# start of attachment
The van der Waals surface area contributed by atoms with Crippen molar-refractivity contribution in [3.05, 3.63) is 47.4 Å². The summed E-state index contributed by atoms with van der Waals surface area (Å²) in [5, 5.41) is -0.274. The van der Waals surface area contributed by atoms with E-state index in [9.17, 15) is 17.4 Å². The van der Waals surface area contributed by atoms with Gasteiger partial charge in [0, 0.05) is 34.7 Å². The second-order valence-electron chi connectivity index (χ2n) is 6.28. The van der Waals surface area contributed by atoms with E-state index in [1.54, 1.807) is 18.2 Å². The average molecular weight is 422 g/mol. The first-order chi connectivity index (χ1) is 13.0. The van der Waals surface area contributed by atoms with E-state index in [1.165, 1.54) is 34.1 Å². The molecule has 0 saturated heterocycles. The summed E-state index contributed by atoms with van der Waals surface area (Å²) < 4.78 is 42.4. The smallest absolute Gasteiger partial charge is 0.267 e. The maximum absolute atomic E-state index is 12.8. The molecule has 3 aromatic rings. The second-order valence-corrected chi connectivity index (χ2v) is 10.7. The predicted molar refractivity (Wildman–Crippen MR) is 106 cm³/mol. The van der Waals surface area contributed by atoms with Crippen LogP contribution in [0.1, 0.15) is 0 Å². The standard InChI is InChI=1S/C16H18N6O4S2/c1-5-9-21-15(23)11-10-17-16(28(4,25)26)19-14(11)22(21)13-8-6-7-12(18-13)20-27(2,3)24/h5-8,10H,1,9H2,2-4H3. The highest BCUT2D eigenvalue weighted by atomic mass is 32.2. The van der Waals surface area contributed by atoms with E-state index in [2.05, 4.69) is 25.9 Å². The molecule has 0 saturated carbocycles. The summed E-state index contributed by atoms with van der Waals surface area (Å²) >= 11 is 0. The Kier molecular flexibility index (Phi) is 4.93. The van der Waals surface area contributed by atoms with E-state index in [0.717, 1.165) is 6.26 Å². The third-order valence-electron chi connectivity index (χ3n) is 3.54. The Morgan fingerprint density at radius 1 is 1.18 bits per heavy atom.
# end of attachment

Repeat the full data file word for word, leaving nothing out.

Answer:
The van der Waals surface area contributed by atoms with Crippen molar-refractivity contribution in [3.05, 3.63) is 47.4 Å². The summed E-state index contributed by atoms with van der Waals surface area (Å²) in [5, 5.41) is -0.274. The van der Waals surface area contributed by atoms with E-state index in [9.17, 15) is 17.4 Å². The van der Waals surface area contributed by atoms with Gasteiger partial charge in [0, 0.05) is 34.7 Å². The second-order valence-electron chi connectivity index (χ2n) is 6.28. The van der Waals surface area contributed by atoms with E-state index in [1.54, 1.807) is 18.2 Å². The average molecular weight is 422 g/mol. The first-order chi connectivity index (χ1) is 13.0. The van der Waals surface area contributed by atoms with E-state index in [1.165, 1.54) is 34.1 Å². The molecule has 0 saturated heterocycles. The summed E-state index contributed by atoms with van der Waals surface area (Å²) < 4.78 is 42.4. The smallest absolute Gasteiger partial charge is 0.267 e. The maximum absolute atomic E-state index is 12.8. The molecule has 3 aromatic rings. The second-order valence-corrected chi connectivity index (χ2v) is 10.7. The predicted molar refractivity (Wildman–Crippen MR) is 106 cm³/mol. The van der Waals surface area contributed by atoms with Crippen LogP contribution in [0.1, 0.15) is 0 Å². The standard InChI is InChI=1S/C16H18N6O4S2/c1-5-9-21-15(23)11-10-17-16(28(4,25)26)19-14(11)22(21)13-8-6-7-12(18-13)20-27(2,3)24/h5-8,10H,1,9H2,2-4H3. The highest BCUT2D eigenvalue weighted by atomic mass is 32.2. The van der Waals surface area contributed by atoms with E-state index in [2.05, 4.69) is 25.9 Å². The molecule has 0 saturated carbocycles. The summed E-state index contributed by atoms with van der Waals surface area (Å²) >= 11 is 0. The Kier molecular flexibility index (Phi) is 4.93. The van der Waals surface area contributed by atoms with E-state index in [0.717, 1.165) is 6.26 Å². The third-order valence-electron chi connectivity index (χ3n) is 3.54. The Morgan fingerprint density at radius 1 is 1.18 bits per heavy atom.